Adriaan Grove, CEO of Entegral, a tech service provider for real estate, strongly disagrees with the impression created that smaller agencies are struggling to survive. He says according to their customer retention stats, the pandemic did not result in smaller agencies closing as many feared. On the contrary, he says they have noticed an increase in the number of agents who have or are busy opening new agencies. “Smaller independent estate agents are not only hanging on, but thriving during Covid-19,” says Grove.
Adjusting to the new normal
It has often been said that small, micro and medium enterprises (SMMEs) are the key to job creation and growing the country’s ailing economy. The National Development Plan envisions that by 2030 SMMEs will contribute 60-80% to GDP increase and generate 90% of the new jobs in South Africa.
Many of today’s biggest names in local real estate had their beginnings as a small independent franchise. Grove believes that even now the smaller and independent agency is perfectly situated to thrive since the way of doing business has shifted towards being more virtual. Unrestricted by having to comply with franchise requirements, it is less complicated for smaller independent agencies to make decisions whether about moving their office completely online or to cheaper office space or adapting new tech tools.
Some of the smaller firms have been very innovative in adapting to the ‘new normal’ such as expanding their service offering to clients. René Bekker, principal of René Bekker Properties in Richards Bay, says during the hard lockdown period they ventured into property finance to provide an additional income stream. “The smaller agencies are stronger than one might anticipate – and we adapt to our circumstances that we all find ourselves to be in; probably like anyone else we find ways to survive challenging conditions,” she explains.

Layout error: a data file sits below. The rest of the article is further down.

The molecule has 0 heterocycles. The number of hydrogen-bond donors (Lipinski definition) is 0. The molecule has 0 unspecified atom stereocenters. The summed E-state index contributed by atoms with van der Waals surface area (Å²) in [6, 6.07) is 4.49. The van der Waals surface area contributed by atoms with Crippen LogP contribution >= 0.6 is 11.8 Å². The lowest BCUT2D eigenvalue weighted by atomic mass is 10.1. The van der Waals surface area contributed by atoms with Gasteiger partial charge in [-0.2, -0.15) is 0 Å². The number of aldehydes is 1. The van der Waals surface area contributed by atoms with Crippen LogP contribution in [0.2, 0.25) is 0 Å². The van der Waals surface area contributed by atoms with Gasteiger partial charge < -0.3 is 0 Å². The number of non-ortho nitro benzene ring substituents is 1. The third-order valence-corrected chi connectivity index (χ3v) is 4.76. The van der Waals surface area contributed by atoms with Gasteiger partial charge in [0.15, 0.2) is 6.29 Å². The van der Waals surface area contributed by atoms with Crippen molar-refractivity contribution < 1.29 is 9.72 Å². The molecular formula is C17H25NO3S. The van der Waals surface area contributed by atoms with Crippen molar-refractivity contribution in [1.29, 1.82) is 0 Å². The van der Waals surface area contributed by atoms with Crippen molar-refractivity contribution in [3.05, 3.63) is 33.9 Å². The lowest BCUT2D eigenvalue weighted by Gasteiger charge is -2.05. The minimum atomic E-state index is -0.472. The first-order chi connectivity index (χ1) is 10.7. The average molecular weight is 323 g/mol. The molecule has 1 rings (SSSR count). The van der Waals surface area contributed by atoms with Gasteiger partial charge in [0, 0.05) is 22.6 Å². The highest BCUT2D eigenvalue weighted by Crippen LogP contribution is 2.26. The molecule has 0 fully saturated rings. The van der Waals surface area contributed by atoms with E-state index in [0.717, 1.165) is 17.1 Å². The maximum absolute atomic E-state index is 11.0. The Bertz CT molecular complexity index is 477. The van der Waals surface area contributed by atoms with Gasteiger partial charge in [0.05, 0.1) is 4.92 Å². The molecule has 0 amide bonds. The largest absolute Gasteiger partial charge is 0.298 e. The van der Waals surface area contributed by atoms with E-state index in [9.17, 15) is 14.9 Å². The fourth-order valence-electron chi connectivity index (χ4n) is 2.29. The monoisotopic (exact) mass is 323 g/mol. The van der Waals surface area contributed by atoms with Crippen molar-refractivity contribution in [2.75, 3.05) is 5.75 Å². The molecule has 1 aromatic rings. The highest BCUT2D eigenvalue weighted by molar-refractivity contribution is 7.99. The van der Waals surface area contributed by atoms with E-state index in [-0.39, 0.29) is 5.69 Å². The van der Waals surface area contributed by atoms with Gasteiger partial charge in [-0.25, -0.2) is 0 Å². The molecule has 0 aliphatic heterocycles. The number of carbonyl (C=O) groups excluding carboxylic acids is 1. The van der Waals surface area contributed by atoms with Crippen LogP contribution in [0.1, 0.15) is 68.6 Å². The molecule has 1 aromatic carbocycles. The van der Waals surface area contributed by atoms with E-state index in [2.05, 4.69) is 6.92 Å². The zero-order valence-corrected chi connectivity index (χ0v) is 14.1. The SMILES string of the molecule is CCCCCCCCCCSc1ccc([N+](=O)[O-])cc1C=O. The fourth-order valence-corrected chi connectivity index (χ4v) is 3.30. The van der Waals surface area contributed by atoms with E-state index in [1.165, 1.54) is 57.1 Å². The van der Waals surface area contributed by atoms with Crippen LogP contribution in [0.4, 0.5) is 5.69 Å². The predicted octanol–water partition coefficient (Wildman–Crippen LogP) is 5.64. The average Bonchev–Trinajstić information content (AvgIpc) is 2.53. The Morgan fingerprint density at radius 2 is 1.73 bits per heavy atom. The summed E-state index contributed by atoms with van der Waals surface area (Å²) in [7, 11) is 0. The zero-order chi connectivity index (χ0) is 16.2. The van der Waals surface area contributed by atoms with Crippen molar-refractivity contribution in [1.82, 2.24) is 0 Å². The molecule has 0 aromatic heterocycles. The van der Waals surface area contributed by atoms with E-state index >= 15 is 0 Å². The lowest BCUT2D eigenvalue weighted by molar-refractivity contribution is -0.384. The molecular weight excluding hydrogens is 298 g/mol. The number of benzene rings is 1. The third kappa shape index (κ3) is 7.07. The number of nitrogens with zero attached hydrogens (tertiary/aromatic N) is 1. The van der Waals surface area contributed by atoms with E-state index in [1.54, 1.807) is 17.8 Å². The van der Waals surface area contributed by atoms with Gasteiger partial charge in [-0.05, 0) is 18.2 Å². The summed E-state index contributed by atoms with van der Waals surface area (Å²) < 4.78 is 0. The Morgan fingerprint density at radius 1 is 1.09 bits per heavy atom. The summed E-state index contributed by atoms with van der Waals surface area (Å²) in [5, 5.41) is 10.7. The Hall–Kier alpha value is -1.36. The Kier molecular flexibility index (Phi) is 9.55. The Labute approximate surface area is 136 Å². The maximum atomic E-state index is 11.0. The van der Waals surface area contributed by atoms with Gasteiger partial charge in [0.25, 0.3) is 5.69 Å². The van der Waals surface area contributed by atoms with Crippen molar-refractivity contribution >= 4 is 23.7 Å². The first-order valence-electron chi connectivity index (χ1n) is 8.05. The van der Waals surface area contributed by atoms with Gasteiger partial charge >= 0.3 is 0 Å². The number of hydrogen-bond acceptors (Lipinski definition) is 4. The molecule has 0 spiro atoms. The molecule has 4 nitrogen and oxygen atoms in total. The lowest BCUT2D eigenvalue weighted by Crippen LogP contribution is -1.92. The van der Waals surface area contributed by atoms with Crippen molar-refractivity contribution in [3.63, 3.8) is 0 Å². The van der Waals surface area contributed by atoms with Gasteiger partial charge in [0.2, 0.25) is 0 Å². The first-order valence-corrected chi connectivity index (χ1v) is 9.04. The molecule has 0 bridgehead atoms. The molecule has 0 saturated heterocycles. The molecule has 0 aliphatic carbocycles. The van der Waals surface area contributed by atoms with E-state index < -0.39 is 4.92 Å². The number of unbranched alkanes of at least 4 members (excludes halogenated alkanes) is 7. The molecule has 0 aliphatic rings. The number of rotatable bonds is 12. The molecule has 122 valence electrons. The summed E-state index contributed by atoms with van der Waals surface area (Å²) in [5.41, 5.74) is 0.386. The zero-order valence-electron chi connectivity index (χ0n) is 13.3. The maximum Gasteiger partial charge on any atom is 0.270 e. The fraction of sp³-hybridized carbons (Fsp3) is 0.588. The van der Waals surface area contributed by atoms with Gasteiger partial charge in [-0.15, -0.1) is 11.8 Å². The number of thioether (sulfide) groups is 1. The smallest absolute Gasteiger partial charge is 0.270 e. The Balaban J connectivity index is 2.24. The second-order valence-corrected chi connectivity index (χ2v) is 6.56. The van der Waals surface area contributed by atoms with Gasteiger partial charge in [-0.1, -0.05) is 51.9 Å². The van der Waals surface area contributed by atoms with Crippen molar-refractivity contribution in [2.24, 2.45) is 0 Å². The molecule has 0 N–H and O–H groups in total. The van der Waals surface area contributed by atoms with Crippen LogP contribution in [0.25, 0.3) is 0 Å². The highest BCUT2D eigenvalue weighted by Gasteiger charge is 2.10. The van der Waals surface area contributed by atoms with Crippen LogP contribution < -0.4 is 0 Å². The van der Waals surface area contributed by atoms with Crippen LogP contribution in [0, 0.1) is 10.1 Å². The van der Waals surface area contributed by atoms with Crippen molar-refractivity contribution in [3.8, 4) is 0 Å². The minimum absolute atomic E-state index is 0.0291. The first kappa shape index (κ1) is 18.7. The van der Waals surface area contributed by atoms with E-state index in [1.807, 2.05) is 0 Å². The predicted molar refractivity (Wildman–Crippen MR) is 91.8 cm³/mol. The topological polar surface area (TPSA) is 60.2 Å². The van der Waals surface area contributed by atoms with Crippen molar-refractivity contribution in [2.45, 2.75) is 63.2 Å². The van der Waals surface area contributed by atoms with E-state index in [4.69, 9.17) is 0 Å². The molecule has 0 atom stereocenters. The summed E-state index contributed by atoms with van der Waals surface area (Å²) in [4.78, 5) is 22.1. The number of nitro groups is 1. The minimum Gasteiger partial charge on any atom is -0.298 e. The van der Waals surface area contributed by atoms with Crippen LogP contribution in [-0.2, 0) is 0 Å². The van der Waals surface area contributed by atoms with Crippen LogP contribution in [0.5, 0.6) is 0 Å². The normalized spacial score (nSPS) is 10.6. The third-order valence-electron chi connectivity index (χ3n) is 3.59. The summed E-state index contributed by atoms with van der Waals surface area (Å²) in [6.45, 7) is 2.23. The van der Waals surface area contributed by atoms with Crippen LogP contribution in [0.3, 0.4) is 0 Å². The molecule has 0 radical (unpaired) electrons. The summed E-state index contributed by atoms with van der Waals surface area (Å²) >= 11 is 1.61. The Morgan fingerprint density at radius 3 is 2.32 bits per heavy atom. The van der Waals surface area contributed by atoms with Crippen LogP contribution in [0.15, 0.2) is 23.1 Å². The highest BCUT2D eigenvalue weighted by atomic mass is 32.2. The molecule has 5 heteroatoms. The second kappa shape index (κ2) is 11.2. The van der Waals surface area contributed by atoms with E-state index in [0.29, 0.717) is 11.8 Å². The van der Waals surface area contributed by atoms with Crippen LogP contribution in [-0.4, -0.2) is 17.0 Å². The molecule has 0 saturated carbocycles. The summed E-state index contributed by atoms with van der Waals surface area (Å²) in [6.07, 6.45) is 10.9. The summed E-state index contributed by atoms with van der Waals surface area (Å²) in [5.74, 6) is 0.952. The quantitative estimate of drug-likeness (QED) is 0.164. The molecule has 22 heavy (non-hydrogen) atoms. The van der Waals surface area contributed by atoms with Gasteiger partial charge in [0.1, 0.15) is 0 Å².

Various initiatives were taken to stay on top of tech developments. Machaba says to ensure their sustainability her firm partnered with some providers of tech services in the industry. Ebo Quagraine, principal of Propertyzz.com says they have invested in art virtual tour equipment and technology. Heather van der Spuy, principal of Steer Properties in Cape Town, says they find marketing through affordable social media platforms a big win especially for agencies on a tight budget.
“Covid has been a great reset opportunity,” says Quagraine. He says for the smaller agency there will always be a place in real estate. “There is always a place for those who seek to own the space … those willing to shift gears, make the effort and place the resolution of customer problems at the centre of their business are the ones that will thrive,” he explains.
The dynamics of real estate may have changed during the Covid pandemic but the heart of real estate is still about building relationships adds Grove. “Running a real estate brokerage is more about the people behind the business and less about franchise or independent status and that’s why smaller and independent brands are here to stay,” he concludes.